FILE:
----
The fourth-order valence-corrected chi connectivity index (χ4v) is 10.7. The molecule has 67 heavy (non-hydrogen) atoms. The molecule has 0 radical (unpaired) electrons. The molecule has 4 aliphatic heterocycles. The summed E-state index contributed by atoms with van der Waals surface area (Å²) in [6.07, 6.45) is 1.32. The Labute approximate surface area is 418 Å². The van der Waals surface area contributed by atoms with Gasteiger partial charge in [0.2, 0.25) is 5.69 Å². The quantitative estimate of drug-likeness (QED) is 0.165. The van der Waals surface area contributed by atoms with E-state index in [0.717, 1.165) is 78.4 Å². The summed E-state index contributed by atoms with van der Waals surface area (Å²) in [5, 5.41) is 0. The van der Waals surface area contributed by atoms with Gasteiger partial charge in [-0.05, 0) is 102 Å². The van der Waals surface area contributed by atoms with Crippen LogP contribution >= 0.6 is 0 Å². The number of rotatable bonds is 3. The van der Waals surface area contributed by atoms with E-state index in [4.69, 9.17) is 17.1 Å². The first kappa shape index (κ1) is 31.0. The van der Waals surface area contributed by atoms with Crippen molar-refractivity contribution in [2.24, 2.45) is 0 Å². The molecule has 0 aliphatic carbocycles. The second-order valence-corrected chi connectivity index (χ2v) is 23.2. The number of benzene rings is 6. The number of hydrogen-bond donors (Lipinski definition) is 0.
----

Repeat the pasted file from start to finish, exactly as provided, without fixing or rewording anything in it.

The fourth-order valence-corrected chi connectivity index (χ4v) is 10.7. The molecule has 67 heavy (non-hydrogen) atoms. The molecule has 0 radical (unpaired) electrons. The molecule has 4 aliphatic heterocycles. The summed E-state index contributed by atoms with van der Waals surface area (Å²) in [6.07, 6.45) is 1.32. The Labute approximate surface area is 418 Å². The van der Waals surface area contributed by atoms with Gasteiger partial charge in [0.2, 0.25) is 5.69 Å². The quantitative estimate of drug-likeness (QED) is 0.165. The van der Waals surface area contributed by atoms with E-state index in [0.717, 1.165) is 78.4 Å². The summed E-state index contributed by atoms with van der Waals surface area (Å²) in [5, 5.41) is 0. The van der Waals surface area contributed by atoms with Gasteiger partial charge in [-0.05, 0) is 102 Å². The van der Waals surface area contributed by atoms with Crippen LogP contribution >= 0.6 is 0 Å². The number of rotatable bonds is 3. The van der Waals surface area contributed by atoms with E-state index in [4.69, 9.17) is 17.1 Å². The first kappa shape index (κ1) is 31.0. The van der Waals surface area contributed by atoms with Crippen molar-refractivity contribution in [2.24, 2.45) is 0 Å². The molecule has 0 aliphatic carbocycles. The second-order valence-corrected chi connectivity index (χ2v) is 23.2. The number of benzene rings is 6. The number of hydrogen-bond donors (Lipinski definition) is 0.